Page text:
keywords = "Buyer-supplier relationship, Social Capital, Global sourcing, Deep localization",
author = "Tobias Bohnenkamp",
year = "2018",
month = "12",
day = "6",
doi = "10.3990/1.9789036546775",
language = "English",
isbn = "978-90-365-4677-5",
publisher = "University of Twente",
address = "Netherlands",
school = "University of Twente",

}

Global sourcing or deep localization : A social capital perspective. / Bohnenkamp, Tobias .

Enschede : University of Twente, 2018. 219 p.

Research output: ThesisPhD Thesis - Research external, graduation UT

TY - THES

T1 - Global sourcing or deep localization

T2 - A social capital perspective

AU - Bohnenkamp, Tobias

PY - 2018/12/6

Y1 - 2018/12/6

N2 - Considering the increased importance that ties between different organizations have gained over the last decades in terms of contributing to the creation of value, buyer-supplier relationships have been found more and more as a source of a sustainable competitive advantage. In this context, the terminology of global sourcing, sourcing goods from suppliers on an international scale, has found wide application. Since companies increasingly outsource activities to their suppliers and thus grant them more responsibilities, being able to successfully manage these relationships naturally emerges as necessary requirement. In countries such as China, firms increasingly tend to abandon the global sourcing focus and follow domestic sourcing approaches, going even as far as actively establishing the whole supply chain locally, a strategy also understood as deep localization.The questions that arise are: How is deep localization conducted? Which roles do buyer-supplier relationships, in particular the social capital underlying them, play? And, how can social capital contribute to successful project outcomes between buyer and supplier? Based on qualitative as well as quantitative research, this study provides answers to these questions while deriving practical recommendations.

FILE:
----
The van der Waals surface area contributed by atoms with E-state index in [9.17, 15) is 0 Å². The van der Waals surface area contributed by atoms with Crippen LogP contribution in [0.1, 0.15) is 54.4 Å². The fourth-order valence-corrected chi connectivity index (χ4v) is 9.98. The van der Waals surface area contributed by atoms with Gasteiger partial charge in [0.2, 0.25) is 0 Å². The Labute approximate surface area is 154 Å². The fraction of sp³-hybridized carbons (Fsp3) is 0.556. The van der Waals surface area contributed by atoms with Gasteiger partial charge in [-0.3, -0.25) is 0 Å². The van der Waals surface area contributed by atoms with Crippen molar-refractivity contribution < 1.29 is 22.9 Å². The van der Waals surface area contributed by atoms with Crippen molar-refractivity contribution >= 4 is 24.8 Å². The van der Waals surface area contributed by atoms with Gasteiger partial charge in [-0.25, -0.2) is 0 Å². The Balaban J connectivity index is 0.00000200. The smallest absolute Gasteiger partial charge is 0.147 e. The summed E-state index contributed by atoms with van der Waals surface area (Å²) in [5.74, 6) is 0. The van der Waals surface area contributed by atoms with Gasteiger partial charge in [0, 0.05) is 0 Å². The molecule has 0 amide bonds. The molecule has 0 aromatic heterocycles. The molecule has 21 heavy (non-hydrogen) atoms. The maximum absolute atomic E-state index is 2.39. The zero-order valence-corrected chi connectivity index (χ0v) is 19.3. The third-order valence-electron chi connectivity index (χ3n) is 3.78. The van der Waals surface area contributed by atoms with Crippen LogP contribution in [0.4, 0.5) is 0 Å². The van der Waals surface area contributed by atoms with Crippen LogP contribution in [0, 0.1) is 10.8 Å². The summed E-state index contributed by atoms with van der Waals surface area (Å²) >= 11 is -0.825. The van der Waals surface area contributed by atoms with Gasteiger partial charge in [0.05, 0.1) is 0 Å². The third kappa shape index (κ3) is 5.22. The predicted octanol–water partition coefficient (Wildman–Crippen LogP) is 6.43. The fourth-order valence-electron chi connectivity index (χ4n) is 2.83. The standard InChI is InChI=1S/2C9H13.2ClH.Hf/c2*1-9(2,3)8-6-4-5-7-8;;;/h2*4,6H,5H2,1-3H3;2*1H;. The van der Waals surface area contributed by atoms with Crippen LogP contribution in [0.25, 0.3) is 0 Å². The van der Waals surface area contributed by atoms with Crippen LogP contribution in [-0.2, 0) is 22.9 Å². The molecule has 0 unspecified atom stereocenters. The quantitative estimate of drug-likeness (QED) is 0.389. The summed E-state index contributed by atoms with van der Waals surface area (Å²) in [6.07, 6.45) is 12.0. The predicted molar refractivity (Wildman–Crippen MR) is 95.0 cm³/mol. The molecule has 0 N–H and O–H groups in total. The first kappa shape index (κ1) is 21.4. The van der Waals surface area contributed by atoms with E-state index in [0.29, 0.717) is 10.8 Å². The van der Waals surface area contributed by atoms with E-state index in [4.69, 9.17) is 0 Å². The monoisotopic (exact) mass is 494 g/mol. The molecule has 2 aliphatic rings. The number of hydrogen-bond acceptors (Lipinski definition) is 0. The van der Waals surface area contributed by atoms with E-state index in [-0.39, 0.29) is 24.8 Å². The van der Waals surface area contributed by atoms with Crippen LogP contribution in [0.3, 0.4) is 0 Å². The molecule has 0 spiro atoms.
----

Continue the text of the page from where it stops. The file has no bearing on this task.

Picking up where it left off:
AB - Considering the increased importance that ties between different organizations have gained over the last decades in terms of contributing to the creation of value, buyer-supplier relationships have been found more and more as a source of a sustainable competitive advantage. In this context, the terminology of global sourcing, sourcing goods from suppliers on an international scale, has found wide application. Since companies increasingly outsource activities to their suppliers and thus grant them more responsibilities, being able to successfully manage these relationships naturally emerges as necessary requirement. In countries such as China, firms increasingly tend to abandon the global sourcing focus and follow domestic sourcing approaches, going even as far as actively establishing the whole supply chain locally, a strategy also understood as deep localization.The questions that arise are: How is deep localization conducted? Which roles do buyer-supplier relationships, in particular the social capital underlying them, play? And, how can social capital contribute to successful project outcomes between buyer and supplier? Based on qualitative as well as quantitative research, this study provides answers to these questions while deriving practical recommendations.

KW - Buyer-supplier relationship

KW - Social Capital

KW - Global sourcing

KW - Deep localization

U2 - 10.3990/1.9789036546775

DO - 10.3990/1.9789036546775

M3 - PhD Thesis - Research external, graduation UT

SN - 978-90-365-4677-5

PB - University of Twente

CY - Enschede

ER -